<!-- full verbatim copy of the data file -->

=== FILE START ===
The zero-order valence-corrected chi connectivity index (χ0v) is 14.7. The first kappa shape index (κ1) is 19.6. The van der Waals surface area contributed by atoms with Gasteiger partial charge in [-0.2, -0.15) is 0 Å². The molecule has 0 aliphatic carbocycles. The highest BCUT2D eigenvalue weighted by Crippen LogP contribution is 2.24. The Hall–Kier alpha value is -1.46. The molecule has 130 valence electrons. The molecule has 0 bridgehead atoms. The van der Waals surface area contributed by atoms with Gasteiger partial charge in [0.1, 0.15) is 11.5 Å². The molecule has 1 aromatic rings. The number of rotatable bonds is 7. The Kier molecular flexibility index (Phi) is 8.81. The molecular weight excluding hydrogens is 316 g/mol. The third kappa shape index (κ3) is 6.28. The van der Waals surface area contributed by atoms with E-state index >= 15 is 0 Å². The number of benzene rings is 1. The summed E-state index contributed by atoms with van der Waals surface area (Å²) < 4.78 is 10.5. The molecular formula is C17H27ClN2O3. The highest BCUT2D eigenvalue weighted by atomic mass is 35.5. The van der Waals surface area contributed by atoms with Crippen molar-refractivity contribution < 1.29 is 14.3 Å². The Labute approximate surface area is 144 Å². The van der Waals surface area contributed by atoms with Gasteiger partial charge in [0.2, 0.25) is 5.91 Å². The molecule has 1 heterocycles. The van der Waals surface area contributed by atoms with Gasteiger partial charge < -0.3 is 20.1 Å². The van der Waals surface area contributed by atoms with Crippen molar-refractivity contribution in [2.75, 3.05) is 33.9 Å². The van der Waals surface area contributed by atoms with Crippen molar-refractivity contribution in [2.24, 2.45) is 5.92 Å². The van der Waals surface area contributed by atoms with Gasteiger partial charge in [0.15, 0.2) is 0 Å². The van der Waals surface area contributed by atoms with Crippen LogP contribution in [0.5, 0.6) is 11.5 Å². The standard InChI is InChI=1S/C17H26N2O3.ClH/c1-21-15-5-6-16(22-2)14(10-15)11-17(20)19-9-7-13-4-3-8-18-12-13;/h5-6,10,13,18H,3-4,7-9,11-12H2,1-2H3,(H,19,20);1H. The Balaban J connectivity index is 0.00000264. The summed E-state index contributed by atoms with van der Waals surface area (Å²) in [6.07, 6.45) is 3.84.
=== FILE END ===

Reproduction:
The zero-order valence-corrected chi connectivity index (χ0v) is 14.7. The first kappa shape index (κ1) is 19.6. The van der Waals surface area contributed by atoms with Gasteiger partial charge in [-0.2, -0.15) is 0 Å². The molecule has 0 aliphatic carbocycles. The highest BCUT2D eigenvalue weighted by Crippen LogP contribution is 2.24. The Hall–Kier alpha value is -1.46. The molecule has 130 valence electrons. The molecule has 0 bridgehead atoms. The van der Waals surface area contributed by atoms with Gasteiger partial charge in [0.1, 0.15) is 11.5 Å². The molecule has 1 aromatic rings. The number of rotatable bonds is 7. The Kier molecular flexibility index (Phi) is 8.81. The molecular weight excluding hydrogens is 316 g/mol. The third kappa shape index (κ3) is 6.28. The van der Waals surface area contributed by atoms with E-state index >= 15 is 0 Å². The number of benzene rings is 1. The summed E-state index contributed by atoms with van der Waals surface area (Å²) < 4.78 is 10.5. The molecular formula is C17H27ClN2O3. The highest BCUT2D eigenvalue weighted by atomic mass is 35.5. The van der Waals surface area contributed by atoms with Crippen molar-refractivity contribution < 1.29 is 14.3 Å². The Labute approximate surface area is 144 Å². The van der Waals surface area contributed by atoms with Gasteiger partial charge in [0.2, 0.25) is 5.91 Å². The molecule has 1 heterocycles. The van der Waals surface area contributed by atoms with Gasteiger partial charge < -0.3 is 20.1 Å². The van der Waals surface area contributed by atoms with Crippen molar-refractivity contribution in [2.75, 3.05) is 33.9 Å². The van der Waals surface area contributed by atoms with Crippen molar-refractivity contribution in [2.24, 2.45) is 5.92 Å². The van der Waals surface area contributed by atoms with Gasteiger partial charge in [0.15, 0.2) is 0 Å². The van der Waals surface area contributed by atoms with Crippen LogP contribution in [0.5, 0.6) is 11.5 Å². The standard InChI is InChI=1S/C17H26N2O3.ClH/c1-21-15-5-6-16(22-2)14(10-15)11-17(20)19-9-7-13-4-3-8-18-12-13;/h5-6,10,13,18H,3-4,7-9,11-12H2,1-2H3,(H,19,20);1H. The Balaban J connectivity index is 0.00000264. The summed E-state index contributed by atoms with van der Waals surface area (Å²) in [6.07, 6.45) is 3.84.